Aug 17, 2020
The region of the world stretching from Mexico to Costa Rica – traditionally referred to as “Mesoamerica” – was, in its pre-Columbian heyday, home to empires that mapped time, carved words out of mid-air, and raised some of the most magnificent cities on Earth. And from the Olmec to the Toltec, from the Aztec to the Maya, one element of their shared regional culture we can clearly discern was their deep reverence for the local apex predator – the jaguar. Whether as a symbol of imperial authority, death, storms, or individual martial might, the jaguar has been an omnipresent element in Mesoamerican religion and ritual from 3000-year-old stone carvings of “were-jaguars” right up to the present day.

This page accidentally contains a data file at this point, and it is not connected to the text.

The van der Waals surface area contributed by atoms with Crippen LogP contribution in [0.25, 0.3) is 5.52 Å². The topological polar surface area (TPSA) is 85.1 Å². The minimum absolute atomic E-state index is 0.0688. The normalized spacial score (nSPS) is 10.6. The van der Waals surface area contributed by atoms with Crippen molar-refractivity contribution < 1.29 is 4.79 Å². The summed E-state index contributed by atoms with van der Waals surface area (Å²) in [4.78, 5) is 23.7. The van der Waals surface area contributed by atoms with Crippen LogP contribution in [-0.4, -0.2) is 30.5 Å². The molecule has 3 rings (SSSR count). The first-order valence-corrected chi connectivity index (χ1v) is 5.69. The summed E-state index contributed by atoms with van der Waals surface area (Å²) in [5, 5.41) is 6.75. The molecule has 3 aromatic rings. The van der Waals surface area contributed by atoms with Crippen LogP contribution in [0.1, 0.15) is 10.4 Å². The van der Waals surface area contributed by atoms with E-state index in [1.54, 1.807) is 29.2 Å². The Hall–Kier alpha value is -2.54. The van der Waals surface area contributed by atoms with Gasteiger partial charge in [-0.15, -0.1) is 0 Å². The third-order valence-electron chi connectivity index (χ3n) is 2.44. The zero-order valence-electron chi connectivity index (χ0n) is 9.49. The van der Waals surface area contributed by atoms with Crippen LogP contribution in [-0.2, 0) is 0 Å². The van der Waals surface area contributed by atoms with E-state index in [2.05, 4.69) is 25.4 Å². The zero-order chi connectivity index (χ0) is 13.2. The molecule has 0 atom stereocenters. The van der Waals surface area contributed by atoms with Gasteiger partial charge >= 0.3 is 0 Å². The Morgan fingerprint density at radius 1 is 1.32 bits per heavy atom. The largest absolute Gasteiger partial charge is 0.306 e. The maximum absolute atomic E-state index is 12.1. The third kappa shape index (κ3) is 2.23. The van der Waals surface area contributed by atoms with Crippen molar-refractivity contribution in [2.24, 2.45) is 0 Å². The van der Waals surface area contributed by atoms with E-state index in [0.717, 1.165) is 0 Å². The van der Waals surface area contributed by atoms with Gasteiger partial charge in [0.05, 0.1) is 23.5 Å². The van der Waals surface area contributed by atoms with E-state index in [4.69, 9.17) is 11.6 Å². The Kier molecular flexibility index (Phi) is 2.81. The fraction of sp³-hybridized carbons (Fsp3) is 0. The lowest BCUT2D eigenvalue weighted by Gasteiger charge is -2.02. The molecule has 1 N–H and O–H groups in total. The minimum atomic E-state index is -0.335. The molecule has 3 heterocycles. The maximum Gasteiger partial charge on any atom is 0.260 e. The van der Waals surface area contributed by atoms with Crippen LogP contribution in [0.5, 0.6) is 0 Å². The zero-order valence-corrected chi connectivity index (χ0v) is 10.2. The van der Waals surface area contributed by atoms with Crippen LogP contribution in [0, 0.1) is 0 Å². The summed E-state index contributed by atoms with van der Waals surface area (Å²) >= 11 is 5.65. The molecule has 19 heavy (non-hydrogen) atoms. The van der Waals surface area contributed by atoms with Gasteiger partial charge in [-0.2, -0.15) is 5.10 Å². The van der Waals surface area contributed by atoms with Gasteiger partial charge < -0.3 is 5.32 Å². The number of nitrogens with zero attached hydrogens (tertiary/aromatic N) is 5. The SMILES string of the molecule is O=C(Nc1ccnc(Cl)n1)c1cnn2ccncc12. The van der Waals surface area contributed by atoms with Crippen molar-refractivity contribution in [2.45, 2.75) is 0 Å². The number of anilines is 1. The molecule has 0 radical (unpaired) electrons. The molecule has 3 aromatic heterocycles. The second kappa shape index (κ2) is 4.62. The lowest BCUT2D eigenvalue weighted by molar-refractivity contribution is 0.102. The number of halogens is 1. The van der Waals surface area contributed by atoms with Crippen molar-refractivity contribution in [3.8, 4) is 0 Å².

In this episode, we trace the origins of combat rituals that saw men cloak themselves in jaguar skin and spill each other’s blood in hope of ensuring a bountiful harvest; rituals that survived the rise and fall of empires and the brutality of the Spanish conquest, and still inspire modern Mexican “jaguars” to take up the mantle and fight for the honour of their neighbourhood and their state.